Can someone show the writers of The Handmaid’s Tale this video so they realize this trope is over and they can move on to something else? Please?

      Back In Gilead

      We open on a handmaid named OfAndy giving birth. It is truly hard to keep all these handmaids straight. I had no idea OfAndy was even a thing. Since OfMatthew revealed that she narc-ed on Frances the Martha and got her killed, OfMatthew must now face the snitch’s fate of getting stiches. What did she expect?

      In this case, the stitches are emotional, as Gilead has been transformed into North Shore High School, with June acting as Regina George.

      June: That was a really good prayer, OfMatthew. You’re so religious.
      OfMatthew: Thanks!
      June: …so you agree? You think you’re really religious?

      The other handmaids are literally bullying OfMatthew while OfAndy gives birth. And when I say literally bullying, I mean literally. They’re shoving her. They’re snickering behind her back. At one point someone breaks something and blames it on her. It’s a whole-ass mess. And June is just standing there like:

      The only person who is not into the bullying is poor, sweet Janine. She’s that one popular girl who always sticks up for the nerds because she’s low-key in all the AP classes with them and would probably be a nerd herself if she weren’t so hot. It’s not her fault she’s so popular.

      This scene is difficult because, on the one hand, it’s tough to watch someone get bullied, especially when that person is pregnant and scared in Gilead. On the other hand, she totally snitched and got someone killed.

      June sums this up best when she says “She got someone executed. She doesn’t feel sorry about it. She should have kept her f*cking mouth shut. Also that’s the ugliest effing skirt I’ve ever seen.”

      Even Aunt Lydia takes notice of the bullying and tells June to “tell your friends to cool it.” Between Aunt Lydia saying “pumped” in the DC episode and her saying “cool it” in this episode, I think it is safe to say she’s been perusing Urban Dictionary.

      At The Red Center

      As with all cases of girl-on-girl bullying, the handmaids have now been assembled in the gym for trust falls. June is in the middle of the shame circle, but just like the kid who gets detention every day, it has lost its effect.

      That is, until Aunt Lydia pulls out the Hannah card and makes June admit that her actions led to Hannah (who she calls “Agnes” because that’s her new name, unfortunately) losing her Martha and having to move. This clearly f*cks June up for a second, but just like Regina, June has a few pages of her burn book yet to reveal, and she’s not going to go down without a fight.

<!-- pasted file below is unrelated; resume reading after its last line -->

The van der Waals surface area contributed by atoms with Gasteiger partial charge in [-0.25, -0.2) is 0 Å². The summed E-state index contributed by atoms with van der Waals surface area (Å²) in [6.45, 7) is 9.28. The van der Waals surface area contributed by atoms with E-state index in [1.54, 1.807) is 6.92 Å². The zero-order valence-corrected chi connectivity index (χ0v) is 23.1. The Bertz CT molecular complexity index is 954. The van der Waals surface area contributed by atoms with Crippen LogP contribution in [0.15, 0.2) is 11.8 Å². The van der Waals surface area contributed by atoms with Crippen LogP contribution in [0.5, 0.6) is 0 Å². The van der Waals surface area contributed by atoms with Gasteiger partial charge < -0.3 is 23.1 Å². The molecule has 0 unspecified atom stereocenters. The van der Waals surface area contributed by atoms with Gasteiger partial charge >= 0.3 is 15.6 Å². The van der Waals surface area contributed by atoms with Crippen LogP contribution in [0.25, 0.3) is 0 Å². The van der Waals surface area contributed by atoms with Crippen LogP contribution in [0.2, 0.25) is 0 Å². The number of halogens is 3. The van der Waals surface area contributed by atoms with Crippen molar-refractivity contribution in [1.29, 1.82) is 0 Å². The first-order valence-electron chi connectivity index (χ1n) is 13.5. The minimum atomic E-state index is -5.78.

June: Yeah, well OfMatthew told me she doesn’t want her baby.

      Clearly, June has taken it too far. Keep OfMatthew’s baby out your mouth. Like, I know she’s kind of tragic, but she’s Janine’s friend, so be nice to her, okay??? Also, harming a child and/or endangering a child in any way is a big f*cking deal in Gilead (except that one time Janine did it) so saying this puts OfMatthew’s life in genuine danger. Very uncool.

      Speaking of Janine, she’s watching all of this go down like:

      The group then turns on OfMatthew, who is already on the brink of a mental breakdown after all the bullying she endured at OfAndy’s birth. Hats off to actress Ashleigh LaThrop for conveying OfMatthew’s genuine terror here, and hats off to the cinematography for really putting us in this scene. I felt like I was the one getting bullied here, and frankly, I did not appreciate it.

      At this point I start to realize that this episode has gone from Mean Girls to Heathers real fast (esp. with the red outfits) and that can only mean one thing: a lot of people are going to die.

      Aunt Lydia Flashback

      The best thing I can say about this episode is that it blesses us with the one thing we’ve all been wanting since season one: an Aunt Lydia flashback, complete with a sex scene. Didn’t actually know we needed that second part until it happened, but thank God it did. We’ll get to it later.

      The first thing we learn about OG Aunt Lydia is that she was a teacher at a school. Makes sense. Her hair is down, she has a blow out, she’s rocking sensible flats and a flowy top, presumably from Chico’s.

      Lyds has stayed late because one of the children in her class has yet to be picked up by his mother, whom Aunt Lydia clearly does not like. The principal of the school stops by and she immediately quotes the Bible at him, so clearly she hasn’t changed too much since the old days. The principal clearly digs this Bible reading, and the two of them have distinct sexual chemistry.